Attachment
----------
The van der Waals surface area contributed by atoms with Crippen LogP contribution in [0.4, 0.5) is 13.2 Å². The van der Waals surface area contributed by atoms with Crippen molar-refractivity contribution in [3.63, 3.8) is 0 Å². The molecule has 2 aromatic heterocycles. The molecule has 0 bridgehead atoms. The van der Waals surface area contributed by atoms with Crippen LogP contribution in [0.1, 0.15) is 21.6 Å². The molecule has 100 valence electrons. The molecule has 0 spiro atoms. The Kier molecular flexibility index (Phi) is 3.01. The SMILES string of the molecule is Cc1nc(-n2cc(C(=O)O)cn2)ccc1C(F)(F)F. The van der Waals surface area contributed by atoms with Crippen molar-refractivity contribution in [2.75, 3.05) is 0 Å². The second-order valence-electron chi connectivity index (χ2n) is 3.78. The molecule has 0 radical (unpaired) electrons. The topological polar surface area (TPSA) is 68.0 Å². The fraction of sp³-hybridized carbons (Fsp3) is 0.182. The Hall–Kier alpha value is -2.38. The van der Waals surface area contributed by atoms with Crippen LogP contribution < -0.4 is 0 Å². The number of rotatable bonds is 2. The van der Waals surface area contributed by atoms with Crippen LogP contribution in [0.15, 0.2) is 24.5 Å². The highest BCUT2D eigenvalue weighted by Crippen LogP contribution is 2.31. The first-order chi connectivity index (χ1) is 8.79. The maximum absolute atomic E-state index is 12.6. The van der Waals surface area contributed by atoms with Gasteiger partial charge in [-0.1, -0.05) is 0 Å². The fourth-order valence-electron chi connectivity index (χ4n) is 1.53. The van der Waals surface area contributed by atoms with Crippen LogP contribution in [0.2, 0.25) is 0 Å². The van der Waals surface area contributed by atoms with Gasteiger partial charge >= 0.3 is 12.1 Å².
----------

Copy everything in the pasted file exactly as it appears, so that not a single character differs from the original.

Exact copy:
The van der Waals surface area contributed by atoms with Crippen LogP contribution in [0.4, 0.5) is 13.2 Å². The van der Waals surface area contributed by atoms with Crippen molar-refractivity contribution in [3.63, 3.8) is 0 Å². The molecule has 2 aromatic heterocycles. The molecule has 0 bridgehead atoms. The van der Waals surface area contributed by atoms with Crippen LogP contribution in [0.1, 0.15) is 21.6 Å². The molecule has 100 valence electrons. The molecule has 0 spiro atoms. The Kier molecular flexibility index (Phi) is 3.01. The SMILES string of the molecule is Cc1nc(-n2cc(C(=O)O)cn2)ccc1C(F)(F)F. The van der Waals surface area contributed by atoms with Crippen molar-refractivity contribution in [2.75, 3.05) is 0 Å². The second-order valence-electron chi connectivity index (χ2n) is 3.78. The molecule has 0 radical (unpaired) electrons. The topological polar surface area (TPSA) is 68.0 Å². The fraction of sp³-hybridized carbons (Fsp3) is 0.182. The Hall–Kier alpha value is -2.38. The van der Waals surface area contributed by atoms with Crippen LogP contribution < -0.4 is 0 Å². The number of rotatable bonds is 2. The van der Waals surface area contributed by atoms with Crippen LogP contribution in [0.15, 0.2) is 24.5 Å². The highest BCUT2D eigenvalue weighted by Crippen LogP contribution is 2.31. The first-order chi connectivity index (χ1) is 8.79. The maximum absolute atomic E-state index is 12.6. The van der Waals surface area contributed by atoms with Gasteiger partial charge in [-0.1, -0.05) is 0 Å². The fourth-order valence-electron chi connectivity index (χ4n) is 1.53. The van der Waals surface area contributed by atoms with Crippen LogP contribution in [0.2, 0.25) is 0 Å². The van der Waals surface area contributed by atoms with Gasteiger partial charge >= 0.3 is 12.1 Å².